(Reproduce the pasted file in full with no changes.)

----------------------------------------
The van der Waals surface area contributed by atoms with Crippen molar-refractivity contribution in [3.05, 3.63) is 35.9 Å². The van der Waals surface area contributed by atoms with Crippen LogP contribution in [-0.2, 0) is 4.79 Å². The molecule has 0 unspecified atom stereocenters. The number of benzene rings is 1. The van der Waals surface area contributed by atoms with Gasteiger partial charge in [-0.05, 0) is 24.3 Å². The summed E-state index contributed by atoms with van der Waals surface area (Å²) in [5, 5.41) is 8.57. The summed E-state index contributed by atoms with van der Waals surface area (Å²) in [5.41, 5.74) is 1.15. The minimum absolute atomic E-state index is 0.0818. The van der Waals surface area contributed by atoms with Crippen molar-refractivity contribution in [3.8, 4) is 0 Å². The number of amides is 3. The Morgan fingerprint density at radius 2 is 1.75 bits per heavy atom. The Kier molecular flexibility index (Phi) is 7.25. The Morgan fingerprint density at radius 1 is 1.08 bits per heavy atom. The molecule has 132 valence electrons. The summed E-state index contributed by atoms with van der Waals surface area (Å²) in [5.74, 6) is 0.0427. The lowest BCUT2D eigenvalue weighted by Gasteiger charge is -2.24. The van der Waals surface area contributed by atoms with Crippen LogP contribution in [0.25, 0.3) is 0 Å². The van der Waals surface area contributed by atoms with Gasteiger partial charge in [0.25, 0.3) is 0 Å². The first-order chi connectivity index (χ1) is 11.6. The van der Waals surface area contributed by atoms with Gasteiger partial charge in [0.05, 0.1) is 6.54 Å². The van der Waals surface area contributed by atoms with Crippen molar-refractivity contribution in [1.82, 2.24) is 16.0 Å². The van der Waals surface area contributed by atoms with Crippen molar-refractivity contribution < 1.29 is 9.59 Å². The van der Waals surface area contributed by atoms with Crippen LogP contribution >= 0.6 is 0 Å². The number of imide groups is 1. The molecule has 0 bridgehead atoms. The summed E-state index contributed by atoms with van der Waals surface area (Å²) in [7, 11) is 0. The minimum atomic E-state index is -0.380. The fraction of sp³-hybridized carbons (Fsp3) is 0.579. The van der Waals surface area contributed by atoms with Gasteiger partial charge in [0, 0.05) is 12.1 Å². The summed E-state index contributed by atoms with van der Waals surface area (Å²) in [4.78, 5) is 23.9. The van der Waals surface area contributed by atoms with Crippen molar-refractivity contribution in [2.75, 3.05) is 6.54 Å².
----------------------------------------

The van der Waals surface area contributed by atoms with Crippen molar-refractivity contribution in [3.05, 3.63) is 35.9 Å². The van der Waals surface area contributed by atoms with Crippen LogP contribution in [-0.2, 0) is 4.79 Å². The molecule has 0 unspecified atom stereocenters. The number of benzene rings is 1. The van der Waals surface area contributed by atoms with Gasteiger partial charge in [-0.05, 0) is 24.3 Å². The summed E-state index contributed by atoms with van der Waals surface area (Å²) in [5, 5.41) is 8.57. The summed E-state index contributed by atoms with van der Waals surface area (Å²) in [5.41, 5.74) is 1.15. The minimum absolute atomic E-state index is 0.0818. The van der Waals surface area contributed by atoms with Crippen molar-refractivity contribution in [3.8, 4) is 0 Å². The number of amides is 3. The Morgan fingerprint density at radius 2 is 1.75 bits per heavy atom. The Kier molecular flexibility index (Phi) is 7.25. The Morgan fingerprint density at radius 1 is 1.08 bits per heavy atom. The molecule has 132 valence electrons. The summed E-state index contributed by atoms with van der Waals surface area (Å²) in [5.74, 6) is 0.0427. The lowest BCUT2D eigenvalue weighted by Gasteiger charge is -2.24. The van der Waals surface area contributed by atoms with Crippen LogP contribution in [0.25, 0.3) is 0 Å². The van der Waals surface area contributed by atoms with Gasteiger partial charge in [0.25, 0.3) is 0 Å². The first-order chi connectivity index (χ1) is 11.6. The van der Waals surface area contributed by atoms with Gasteiger partial charge in [0.05, 0.1) is 6.54 Å². The van der Waals surface area contributed by atoms with Crippen molar-refractivity contribution in [1.82, 2.24) is 16.0 Å². The van der Waals surface area contributed by atoms with Crippen molar-refractivity contribution < 1.29 is 9.59 Å². The van der Waals surface area contributed by atoms with Crippen LogP contribution >= 0.6 is 0 Å². The number of imide groups is 1. The molecule has 0 bridgehead atoms. The summed E-state index contributed by atoms with van der Waals surface area (Å²) in [7, 11) is 0. The minimum atomic E-state index is -0.380. The fraction of sp³-hybridized carbons (Fsp3) is 0.579. The van der Waals surface area contributed by atoms with Gasteiger partial charge in [0, 0.05) is 12.1 Å². The summed E-state index contributed by atoms with van der Waals surface area (Å²) in [4.78, 5) is 23.9. The van der Waals surface area contributed by atoms with Crippen molar-refractivity contribution in [2.75, 3.05) is 6.54 Å².